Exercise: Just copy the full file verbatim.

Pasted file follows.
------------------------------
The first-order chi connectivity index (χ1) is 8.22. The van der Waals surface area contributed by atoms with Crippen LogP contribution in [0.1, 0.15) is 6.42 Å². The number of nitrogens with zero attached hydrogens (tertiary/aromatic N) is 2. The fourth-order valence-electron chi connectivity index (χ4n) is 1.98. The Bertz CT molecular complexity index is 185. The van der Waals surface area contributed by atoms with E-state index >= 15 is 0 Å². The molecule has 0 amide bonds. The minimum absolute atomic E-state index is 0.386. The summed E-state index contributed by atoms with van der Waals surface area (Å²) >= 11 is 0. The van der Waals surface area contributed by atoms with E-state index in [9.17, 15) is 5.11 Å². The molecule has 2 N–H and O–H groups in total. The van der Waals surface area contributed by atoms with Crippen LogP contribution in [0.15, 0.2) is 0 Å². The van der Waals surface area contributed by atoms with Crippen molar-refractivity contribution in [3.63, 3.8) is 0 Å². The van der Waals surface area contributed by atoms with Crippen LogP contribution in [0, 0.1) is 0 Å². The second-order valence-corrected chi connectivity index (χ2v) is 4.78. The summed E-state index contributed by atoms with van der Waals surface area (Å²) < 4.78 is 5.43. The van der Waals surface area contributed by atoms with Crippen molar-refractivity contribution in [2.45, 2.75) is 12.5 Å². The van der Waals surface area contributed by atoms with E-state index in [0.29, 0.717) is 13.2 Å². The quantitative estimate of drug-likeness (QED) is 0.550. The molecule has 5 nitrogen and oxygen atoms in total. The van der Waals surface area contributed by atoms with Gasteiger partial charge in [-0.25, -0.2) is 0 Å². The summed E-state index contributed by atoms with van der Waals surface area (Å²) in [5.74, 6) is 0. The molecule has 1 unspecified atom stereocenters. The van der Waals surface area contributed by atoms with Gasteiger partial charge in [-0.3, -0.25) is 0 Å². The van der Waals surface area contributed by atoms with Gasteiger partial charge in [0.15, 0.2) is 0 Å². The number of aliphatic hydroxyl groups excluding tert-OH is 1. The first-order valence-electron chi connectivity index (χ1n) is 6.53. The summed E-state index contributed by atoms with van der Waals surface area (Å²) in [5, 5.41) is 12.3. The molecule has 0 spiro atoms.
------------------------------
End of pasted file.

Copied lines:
The first-order chi connectivity index (χ1) is 8.22. The van der Waals surface area contributed by atoms with Crippen LogP contribution in [0.1, 0.15) is 6.42 Å². The number of nitrogens with zero attached hydrogens (tertiary/aromatic N) is 2. The fourth-order valence-electron chi connectivity index (χ4n) is 1.98. The Bertz CT molecular complexity index is 185. The van der Waals surface area contributed by atoms with E-state index >= 15 is 0 Å². The molecule has 0 amide bonds. The minimum absolute atomic E-state index is 0.386. The summed E-state index contributed by atoms with van der Waals surface area (Å²) >= 11 is 0. The van der Waals surface area contributed by atoms with E-state index in [9.17, 15) is 5.11 Å². The molecule has 2 N–H and O–H groups in total. The van der Waals surface area contributed by atoms with Crippen LogP contribution in [0.15, 0.2) is 0 Å². The van der Waals surface area contributed by atoms with Crippen molar-refractivity contribution in [3.63, 3.8) is 0 Å². The van der Waals surface area contributed by atoms with Crippen LogP contribution in [0, 0.1) is 0 Å². The second-order valence-corrected chi connectivity index (χ2v) is 4.78. The summed E-state index contributed by atoms with van der Waals surface area (Å²) < 4.78 is 5.43. The van der Waals surface area contributed by atoms with Crippen molar-refractivity contribution in [2.45, 2.75) is 12.5 Å². The van der Waals surface area contributed by atoms with E-state index in [0.29, 0.717) is 13.2 Å². The quantitative estimate of drug-likeness (QED) is 0.550. The molecule has 5 nitrogen and oxygen atoms in total. The van der Waals surface area contributed by atoms with Gasteiger partial charge in [-0.25, -0.2) is 0 Å². The summed E-state index contributed by atoms with van der Waals surface area (Å²) in [5.74, 6) is 0. The molecule has 1 unspecified atom stereocenters. The van der Waals surface area contributed by atoms with Gasteiger partial charge in [-0.3, -0.25) is 0 Å². The van der Waals surface area contributed by atoms with Gasteiger partial charge in [0.15, 0.2) is 0 Å². The number of aliphatic hydroxyl groups excluding tert-OH is 1. The first-order valence-electron chi connectivity index (χ1n) is 6.53. The summed E-state index contributed by atoms with van der Waals surface area (Å²) in [5, 5.41) is 12.3. The molecule has 0 spiro atoms.